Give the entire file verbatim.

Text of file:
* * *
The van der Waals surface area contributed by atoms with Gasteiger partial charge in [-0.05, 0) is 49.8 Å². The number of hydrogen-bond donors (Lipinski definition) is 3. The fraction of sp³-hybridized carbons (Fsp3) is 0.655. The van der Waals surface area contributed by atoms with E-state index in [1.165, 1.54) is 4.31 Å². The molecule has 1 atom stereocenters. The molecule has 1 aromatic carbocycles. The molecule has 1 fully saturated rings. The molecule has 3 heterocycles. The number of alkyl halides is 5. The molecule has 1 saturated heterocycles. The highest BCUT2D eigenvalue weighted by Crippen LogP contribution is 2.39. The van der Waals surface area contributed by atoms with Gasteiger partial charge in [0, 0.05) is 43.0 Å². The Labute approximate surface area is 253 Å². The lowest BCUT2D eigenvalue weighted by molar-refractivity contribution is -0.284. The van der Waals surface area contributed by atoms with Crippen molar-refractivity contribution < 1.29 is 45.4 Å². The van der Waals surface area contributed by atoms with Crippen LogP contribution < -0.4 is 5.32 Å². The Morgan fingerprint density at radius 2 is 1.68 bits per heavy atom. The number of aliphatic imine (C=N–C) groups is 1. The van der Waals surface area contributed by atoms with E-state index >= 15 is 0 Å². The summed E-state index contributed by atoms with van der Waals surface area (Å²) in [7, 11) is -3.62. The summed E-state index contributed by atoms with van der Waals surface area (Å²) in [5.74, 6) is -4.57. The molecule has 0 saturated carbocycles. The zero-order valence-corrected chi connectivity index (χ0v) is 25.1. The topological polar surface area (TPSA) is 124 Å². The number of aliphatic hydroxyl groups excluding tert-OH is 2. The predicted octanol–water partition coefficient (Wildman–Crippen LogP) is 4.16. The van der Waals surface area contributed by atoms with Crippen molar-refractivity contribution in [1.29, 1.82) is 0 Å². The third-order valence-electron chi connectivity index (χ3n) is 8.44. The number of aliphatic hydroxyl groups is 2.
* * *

The van der Waals surface area contributed by atoms with Gasteiger partial charge in [-0.05, 0) is 49.8 Å². The number of hydrogen-bond donors (Lipinski definition) is 3. The fraction of sp³-hybridized carbons (Fsp3) is 0.655. The van der Waals surface area contributed by atoms with E-state index in [1.165, 1.54) is 4.31 Å². The molecule has 1 atom stereocenters. The molecule has 1 aromatic carbocycles. The molecule has 1 fully saturated rings. The molecule has 3 heterocycles. The number of alkyl halides is 5. The molecule has 1 saturated heterocycles. The highest BCUT2D eigenvalue weighted by Crippen LogP contribution is 2.39. The van der Waals surface area contributed by atoms with Gasteiger partial charge in [0, 0.05) is 43.0 Å². The Labute approximate surface area is 253 Å². The lowest BCUT2D eigenvalue weighted by molar-refractivity contribution is -0.284. The van der Waals surface area contributed by atoms with Crippen molar-refractivity contribution < 1.29 is 45.4 Å². The van der Waals surface area contributed by atoms with Crippen LogP contribution < -0.4 is 5.32 Å². The Morgan fingerprint density at radius 2 is 1.68 bits per heavy atom. The number of aliphatic imine (C=N–C) groups is 1. The van der Waals surface area contributed by atoms with E-state index >= 15 is 0 Å². The summed E-state index contributed by atoms with van der Waals surface area (Å²) in [7, 11) is -3.62. The summed E-state index contributed by atoms with van der Waals surface area (Å²) in [5.74, 6) is -4.57. The molecule has 0 saturated carbocycles. The zero-order valence-corrected chi connectivity index (χ0v) is 25.1. The topological polar surface area (TPSA) is 124 Å². The number of aliphatic hydroxyl groups excluding tert-OH is 2. The predicted octanol–water partition coefficient (Wildman–Crippen LogP) is 4.16. The van der Waals surface area contributed by atoms with Crippen molar-refractivity contribution in [1.29, 1.82) is 0 Å². The third-order valence-electron chi connectivity index (χ3n) is 8.44. The number of aliphatic hydroxyl groups is 2.